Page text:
The Sahel or Sahil is in a sense the “coast” of the Sahara and its cities major “ports” in trade circuits linking long-standing regional exchange in the products of different ecozones to the markets of the Mediterranean through the trans-Saharan trade. Despite botanical diversity and the capacity to support high concentrations of humans and livestock, the productivity of this region depends upon a single unpredictable annual rainy season. Long- and short-term fluctuations in aridity have required populations specializing in hunting, farming, fishing, pastoralism, gold mining, and trade to be mobile and to depend upon one another for their survival. While that interdependence has often been peaceful and increasingly facilitated through the shared idiom of Islam, it has also taken more coercive forms, particularly with the introduction of horses, guns, and a dynamic market in slaves. Although as an ecozone the region stretches all the way to the Red Sea, the political Sahel today comprises Senegal, Mauritania, Mali, Burkina Faso, Niger, and Chad—all former French colonies. France’s empire was superimposed upon the existing dynamics in the agropastoral meeting ground of the desert edge. Colonial requirements and transportation routes weakened the links between the ecozones so crucial to the success of states and markets in the region. Despite the abolition of slavery in 1905, France tacitly condoned the persistence of servile relations to secure requisitions of labor, food, and livestock. Abolition set off a very gradual shift from slavery to other kinds of labor patterns which nonetheless drew upon preexisting social hierarchies based upon religion, caste, race, and ethnicity. At the same time, gender and age gained in significance in struggles to secure labor and status. “Black Islam” (Islam noir), both invented and cultivated under French rule, was further reinforced by the bureaucratic logic of the French empire segregating “white” North Africa and “black” sub-Saharan Africa from one another. Periodic drought and famine in the region has prompted a perception of the Sahel as a vulnerable ecological zone undergoing desertification and requiring intervention from outside experts. Developmentalist discourse from the late colonial period on has facilitated the devolution of responsibilities and prerogatives that typically belong to the state to nongovernmental bodies. At the same time, competition over political authority in the fragmented postcolonial states of the Sahel has often reinscribed and amplified status and ethnic differences, pitting Saharan populations against the governments of desert edge states. External and internal radical Islamic movements entangled with black market opportunists muddy the clarity of the ideological and political stakes in ways that even currently (2018) further destabilize the region.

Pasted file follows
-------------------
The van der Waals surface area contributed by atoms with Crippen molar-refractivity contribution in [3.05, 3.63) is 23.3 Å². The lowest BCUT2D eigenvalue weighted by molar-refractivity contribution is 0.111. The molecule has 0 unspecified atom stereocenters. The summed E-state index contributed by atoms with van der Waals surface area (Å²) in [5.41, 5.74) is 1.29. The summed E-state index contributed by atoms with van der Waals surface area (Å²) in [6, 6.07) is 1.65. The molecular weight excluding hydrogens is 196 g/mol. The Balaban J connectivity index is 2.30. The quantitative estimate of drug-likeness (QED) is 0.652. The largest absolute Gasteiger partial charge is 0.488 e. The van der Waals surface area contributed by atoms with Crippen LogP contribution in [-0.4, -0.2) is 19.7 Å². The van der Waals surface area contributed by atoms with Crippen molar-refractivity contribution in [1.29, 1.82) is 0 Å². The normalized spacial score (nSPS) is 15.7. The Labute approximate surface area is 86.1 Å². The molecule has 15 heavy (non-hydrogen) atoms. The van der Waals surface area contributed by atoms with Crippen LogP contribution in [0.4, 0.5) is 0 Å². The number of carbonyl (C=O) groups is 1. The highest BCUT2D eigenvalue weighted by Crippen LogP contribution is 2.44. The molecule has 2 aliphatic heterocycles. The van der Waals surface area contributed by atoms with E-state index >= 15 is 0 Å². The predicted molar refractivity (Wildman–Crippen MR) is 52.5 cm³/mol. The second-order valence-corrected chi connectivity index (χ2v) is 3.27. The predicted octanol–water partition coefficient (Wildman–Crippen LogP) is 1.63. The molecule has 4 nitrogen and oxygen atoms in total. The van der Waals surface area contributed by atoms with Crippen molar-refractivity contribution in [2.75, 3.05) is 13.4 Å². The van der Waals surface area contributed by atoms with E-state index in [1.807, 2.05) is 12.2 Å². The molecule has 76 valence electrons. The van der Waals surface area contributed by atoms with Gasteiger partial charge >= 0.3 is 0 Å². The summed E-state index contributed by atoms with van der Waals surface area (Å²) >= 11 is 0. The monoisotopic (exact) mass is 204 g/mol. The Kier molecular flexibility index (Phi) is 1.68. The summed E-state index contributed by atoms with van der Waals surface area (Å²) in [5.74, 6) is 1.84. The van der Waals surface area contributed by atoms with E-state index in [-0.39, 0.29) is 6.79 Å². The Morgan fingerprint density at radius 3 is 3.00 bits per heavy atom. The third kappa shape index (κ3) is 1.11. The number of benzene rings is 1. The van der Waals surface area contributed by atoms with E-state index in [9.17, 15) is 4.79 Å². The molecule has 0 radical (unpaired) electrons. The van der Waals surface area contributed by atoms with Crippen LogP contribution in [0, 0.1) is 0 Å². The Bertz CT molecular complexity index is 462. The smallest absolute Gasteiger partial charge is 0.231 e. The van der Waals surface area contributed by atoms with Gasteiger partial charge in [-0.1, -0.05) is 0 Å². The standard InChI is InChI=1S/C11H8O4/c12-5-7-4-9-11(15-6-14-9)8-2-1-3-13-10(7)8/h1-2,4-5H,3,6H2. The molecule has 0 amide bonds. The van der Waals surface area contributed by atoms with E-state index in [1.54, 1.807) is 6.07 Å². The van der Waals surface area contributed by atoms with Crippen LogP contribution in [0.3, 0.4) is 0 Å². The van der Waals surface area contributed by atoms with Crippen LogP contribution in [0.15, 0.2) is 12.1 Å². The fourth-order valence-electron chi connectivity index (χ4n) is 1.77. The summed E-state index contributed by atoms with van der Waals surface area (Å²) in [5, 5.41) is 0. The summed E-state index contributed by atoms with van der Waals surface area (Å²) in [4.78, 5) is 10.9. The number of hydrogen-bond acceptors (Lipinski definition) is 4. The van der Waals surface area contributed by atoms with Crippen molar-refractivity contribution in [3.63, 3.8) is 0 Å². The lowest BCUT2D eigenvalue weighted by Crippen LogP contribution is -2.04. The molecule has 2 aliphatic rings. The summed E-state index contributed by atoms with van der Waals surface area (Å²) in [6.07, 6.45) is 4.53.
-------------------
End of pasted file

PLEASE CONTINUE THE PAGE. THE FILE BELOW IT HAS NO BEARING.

Article